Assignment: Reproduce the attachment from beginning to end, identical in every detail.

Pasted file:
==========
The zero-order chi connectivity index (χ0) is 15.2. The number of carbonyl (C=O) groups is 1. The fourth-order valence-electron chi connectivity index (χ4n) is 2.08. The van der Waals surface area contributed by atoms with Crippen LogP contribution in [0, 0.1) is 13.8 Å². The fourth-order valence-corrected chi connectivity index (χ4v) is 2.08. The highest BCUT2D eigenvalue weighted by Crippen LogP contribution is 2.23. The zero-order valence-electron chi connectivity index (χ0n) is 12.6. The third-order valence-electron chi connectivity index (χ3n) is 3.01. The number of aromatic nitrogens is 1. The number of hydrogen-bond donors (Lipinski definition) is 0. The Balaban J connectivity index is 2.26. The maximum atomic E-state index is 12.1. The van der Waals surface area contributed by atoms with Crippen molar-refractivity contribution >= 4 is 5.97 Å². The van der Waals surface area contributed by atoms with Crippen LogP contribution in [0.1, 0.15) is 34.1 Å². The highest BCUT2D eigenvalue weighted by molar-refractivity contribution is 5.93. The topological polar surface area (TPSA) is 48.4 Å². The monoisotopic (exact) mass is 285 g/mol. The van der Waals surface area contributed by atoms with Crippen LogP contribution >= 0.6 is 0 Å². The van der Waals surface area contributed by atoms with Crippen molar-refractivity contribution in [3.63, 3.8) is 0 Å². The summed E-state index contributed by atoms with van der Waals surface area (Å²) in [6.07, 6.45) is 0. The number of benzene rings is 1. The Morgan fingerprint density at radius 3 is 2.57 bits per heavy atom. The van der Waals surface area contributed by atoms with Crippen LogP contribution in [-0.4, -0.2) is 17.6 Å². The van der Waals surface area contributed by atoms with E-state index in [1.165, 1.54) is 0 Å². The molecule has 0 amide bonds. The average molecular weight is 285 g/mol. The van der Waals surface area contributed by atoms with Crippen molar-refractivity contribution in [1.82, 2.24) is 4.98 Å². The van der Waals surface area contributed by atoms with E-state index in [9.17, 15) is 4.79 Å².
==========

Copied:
The zero-order chi connectivity index (χ0) is 15.2. The number of carbonyl (C=O) groups is 1. The fourth-order valence-electron chi connectivity index (χ4n) is 2.08. The van der Waals surface area contributed by atoms with Crippen LogP contribution in [0, 0.1) is 13.8 Å². The fourth-order valence-corrected chi connectivity index (χ4v) is 2.08. The highest BCUT2D eigenvalue weighted by Crippen LogP contribution is 2.23. The zero-order valence-electron chi connectivity index (χ0n) is 12.6. The third-order valence-electron chi connectivity index (χ3n) is 3.01. The number of aromatic nitrogens is 1. The number of hydrogen-bond donors (Lipinski definition) is 0. The Balaban J connectivity index is 2.26. The maximum atomic E-state index is 12.1. The van der Waals surface area contributed by atoms with Crippen molar-refractivity contribution >= 4 is 5.97 Å². The van der Waals surface area contributed by atoms with Crippen LogP contribution in [0.1, 0.15) is 34.1 Å². The highest BCUT2D eigenvalue weighted by molar-refractivity contribution is 5.93. The topological polar surface area (TPSA) is 48.4 Å². The monoisotopic (exact) mass is 285 g/mol. The van der Waals surface area contributed by atoms with Crippen LogP contribution >= 0.6 is 0 Å². The van der Waals surface area contributed by atoms with Crippen molar-refractivity contribution in [3.63, 3.8) is 0 Å². The summed E-state index contributed by atoms with van der Waals surface area (Å²) in [6.07, 6.45) is 0. The number of benzene rings is 1. The Morgan fingerprint density at radius 3 is 2.57 bits per heavy atom. The van der Waals surface area contributed by atoms with Crippen LogP contribution in [-0.4, -0.2) is 17.6 Å². The van der Waals surface area contributed by atoms with E-state index in [1.165, 1.54) is 0 Å². The molecule has 0 amide bonds. The average molecular weight is 285 g/mol. The van der Waals surface area contributed by atoms with Crippen molar-refractivity contribution in [1.82, 2.24) is 4.98 Å². The van der Waals surface area contributed by atoms with E-state index in [9.17, 15) is 4.79 Å².